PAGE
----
He won four Grand Prix races in 2010 – back-to-back races in Spain and Monaco and mid-year races in Britain and Hungary – and he even led the F1 title race for a period, before finishing overall third.
He was third again in the drivers’ championship in 2011, finishing on the podium 10 times, including his sole win for the year in the season-ending race in Brazil.
Webber’s 2012 victories in the Monaco Grand Prix and the British Grand Prix meant he won those signature events on two occasions as he finished sixth in the title championship race. He didn’t win a race in 2013 – his final season of F1 racing – but his consistency saw him again finish third in the drivers’ championships.
Webber left the F1 scene on his own terms, but it was far from the end of his racing career. He would compete successfully for Porsche in the World Endurance Championships across three years, winning the drivers’ championship in 2015.
He was made an Officer of the Order of Australia in 2017 for “distinguished service to motor sport as a competitor and ambassador, and to the community through fundraising and patronage of a range of medical and youth support organisations.”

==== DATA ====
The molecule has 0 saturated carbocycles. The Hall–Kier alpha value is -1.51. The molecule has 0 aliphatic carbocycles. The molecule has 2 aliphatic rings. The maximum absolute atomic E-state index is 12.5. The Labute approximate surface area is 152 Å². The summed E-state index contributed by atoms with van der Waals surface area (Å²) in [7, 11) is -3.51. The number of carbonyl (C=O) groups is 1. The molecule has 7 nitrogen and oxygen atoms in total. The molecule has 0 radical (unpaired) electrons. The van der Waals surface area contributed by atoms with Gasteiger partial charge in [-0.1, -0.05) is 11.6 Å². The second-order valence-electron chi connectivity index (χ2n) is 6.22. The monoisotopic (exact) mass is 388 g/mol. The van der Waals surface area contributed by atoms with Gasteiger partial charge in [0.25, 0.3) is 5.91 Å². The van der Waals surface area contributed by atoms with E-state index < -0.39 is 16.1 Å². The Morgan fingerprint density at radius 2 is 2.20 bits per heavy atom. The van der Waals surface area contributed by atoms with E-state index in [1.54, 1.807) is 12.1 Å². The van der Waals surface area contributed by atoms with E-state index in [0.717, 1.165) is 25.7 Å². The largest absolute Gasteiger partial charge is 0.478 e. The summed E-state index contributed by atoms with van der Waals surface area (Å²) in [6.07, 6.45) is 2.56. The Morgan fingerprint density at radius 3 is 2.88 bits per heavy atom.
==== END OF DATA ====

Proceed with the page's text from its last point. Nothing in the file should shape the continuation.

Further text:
A self-effacing, modest character who preferred the power of pure racing to the pomp and publicity so often associated with the F1 paddock, Webber was fittingly inducted into the Australian Motor Sport Hall of Fame in 2018 and the FIA Hall of Fame in 2019.
Honours & Achievements
- 2017: Made an Officer of the Order of Australia
- 2018: Inducted into the Australian Motorsport Hall of Fame
- 2019: Inducted into the FIA Hall of Fame